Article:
This webinar was broadcast live from the Wildlife Works Kasigau Corridor REDD+ project in Kenya.
The project protects over 200,000 hectares of dryland forest, an important ecosystem with rich biodiversity. Located between the Tsavo East and Tsavo West National Parks, the region serves as a vital corridor for more than 300 species of wildlife, including 2,000 wild elephants.
The project supports social programmes that impact around 120,000 local people and provides local communities with long-term jobs that replace unsustainable and destructive sources of income such as poaching, subsistence agriculture and illegal tree harvesting.
The project was started in 1998 by Wildlife Works, an organisation initially focused on solving human-wildlife conflict that has evolved to become a leading REDD+ programme development and management company. The project uses the emerging marketplace for REDD+ carbon offsets to provide funds that enables the ongoing work to protect threatened forests and wildlife whilst supporting sustainable development for the local community. In other words, a market-driven solution to stop deforestation, protect wildlife and improve local livelihoods.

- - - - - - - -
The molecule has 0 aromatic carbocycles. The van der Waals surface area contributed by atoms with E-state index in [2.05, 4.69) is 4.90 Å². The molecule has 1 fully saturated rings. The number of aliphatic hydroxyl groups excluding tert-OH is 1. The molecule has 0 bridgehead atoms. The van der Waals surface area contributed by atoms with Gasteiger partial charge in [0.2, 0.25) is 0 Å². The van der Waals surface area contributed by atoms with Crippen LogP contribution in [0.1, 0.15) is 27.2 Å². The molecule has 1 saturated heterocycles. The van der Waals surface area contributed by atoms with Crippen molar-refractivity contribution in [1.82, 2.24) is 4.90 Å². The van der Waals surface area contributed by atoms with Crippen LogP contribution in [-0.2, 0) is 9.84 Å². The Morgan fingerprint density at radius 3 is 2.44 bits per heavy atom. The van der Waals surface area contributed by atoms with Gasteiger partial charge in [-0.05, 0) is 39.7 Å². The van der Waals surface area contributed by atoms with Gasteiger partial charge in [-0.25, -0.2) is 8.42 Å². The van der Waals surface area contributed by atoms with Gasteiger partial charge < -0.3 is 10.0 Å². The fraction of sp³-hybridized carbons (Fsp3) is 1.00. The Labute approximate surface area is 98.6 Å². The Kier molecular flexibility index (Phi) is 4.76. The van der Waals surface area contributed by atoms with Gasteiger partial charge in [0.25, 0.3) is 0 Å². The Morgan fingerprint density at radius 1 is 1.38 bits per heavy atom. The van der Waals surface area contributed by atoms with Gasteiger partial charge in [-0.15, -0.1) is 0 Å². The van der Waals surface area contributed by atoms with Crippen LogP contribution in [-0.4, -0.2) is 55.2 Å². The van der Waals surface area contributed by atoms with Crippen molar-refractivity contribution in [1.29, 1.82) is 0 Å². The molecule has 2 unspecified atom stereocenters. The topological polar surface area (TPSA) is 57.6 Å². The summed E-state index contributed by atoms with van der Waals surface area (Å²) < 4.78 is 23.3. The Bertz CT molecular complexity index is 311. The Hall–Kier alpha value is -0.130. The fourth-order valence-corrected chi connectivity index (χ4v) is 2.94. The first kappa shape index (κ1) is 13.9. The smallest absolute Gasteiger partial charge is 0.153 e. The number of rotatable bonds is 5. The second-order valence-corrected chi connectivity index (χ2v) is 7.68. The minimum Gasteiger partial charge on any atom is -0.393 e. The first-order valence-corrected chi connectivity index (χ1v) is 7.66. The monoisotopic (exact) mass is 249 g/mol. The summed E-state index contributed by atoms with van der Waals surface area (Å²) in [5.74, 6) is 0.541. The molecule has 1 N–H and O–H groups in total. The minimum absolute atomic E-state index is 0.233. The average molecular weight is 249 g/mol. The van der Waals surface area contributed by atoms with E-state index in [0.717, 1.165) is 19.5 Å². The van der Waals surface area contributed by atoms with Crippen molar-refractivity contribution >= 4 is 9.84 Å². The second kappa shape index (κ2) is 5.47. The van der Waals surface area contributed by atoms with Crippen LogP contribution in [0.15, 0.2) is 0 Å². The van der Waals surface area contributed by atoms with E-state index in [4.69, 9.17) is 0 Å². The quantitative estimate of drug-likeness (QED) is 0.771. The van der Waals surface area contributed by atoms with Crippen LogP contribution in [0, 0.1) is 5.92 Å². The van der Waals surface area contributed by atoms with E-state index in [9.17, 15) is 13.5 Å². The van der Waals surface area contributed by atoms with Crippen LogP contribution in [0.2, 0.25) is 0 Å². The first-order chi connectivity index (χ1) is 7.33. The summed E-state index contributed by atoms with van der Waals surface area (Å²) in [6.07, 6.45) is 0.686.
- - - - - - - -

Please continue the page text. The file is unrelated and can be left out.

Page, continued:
In 2011, the project was successfully validated and verified under the Verified Carbon Standard and the Climate, Community and Biodiversity Standard. It was then the world's first REDD+ project to receive issuance of carbon credits and also the first Verified Carbon Standard REDD+ mega-project, in that it will result in the avoidance of over 1.5m tonnes of emissions per year for 30 years
Joining live from the Kasigau Corridor REDD+ project, our panel included:
• Lenjo Mwandoe, community relations manager
• George Thumbi, agribusiness and forestry manager
• Seraphine Charo, carbon committee representative
• Mercy Ngaruiya, founder of an environmental women’s group
• Eric Sagwe, head ranger
Host and moderator: Ian Welsh
This series is supported by Everland.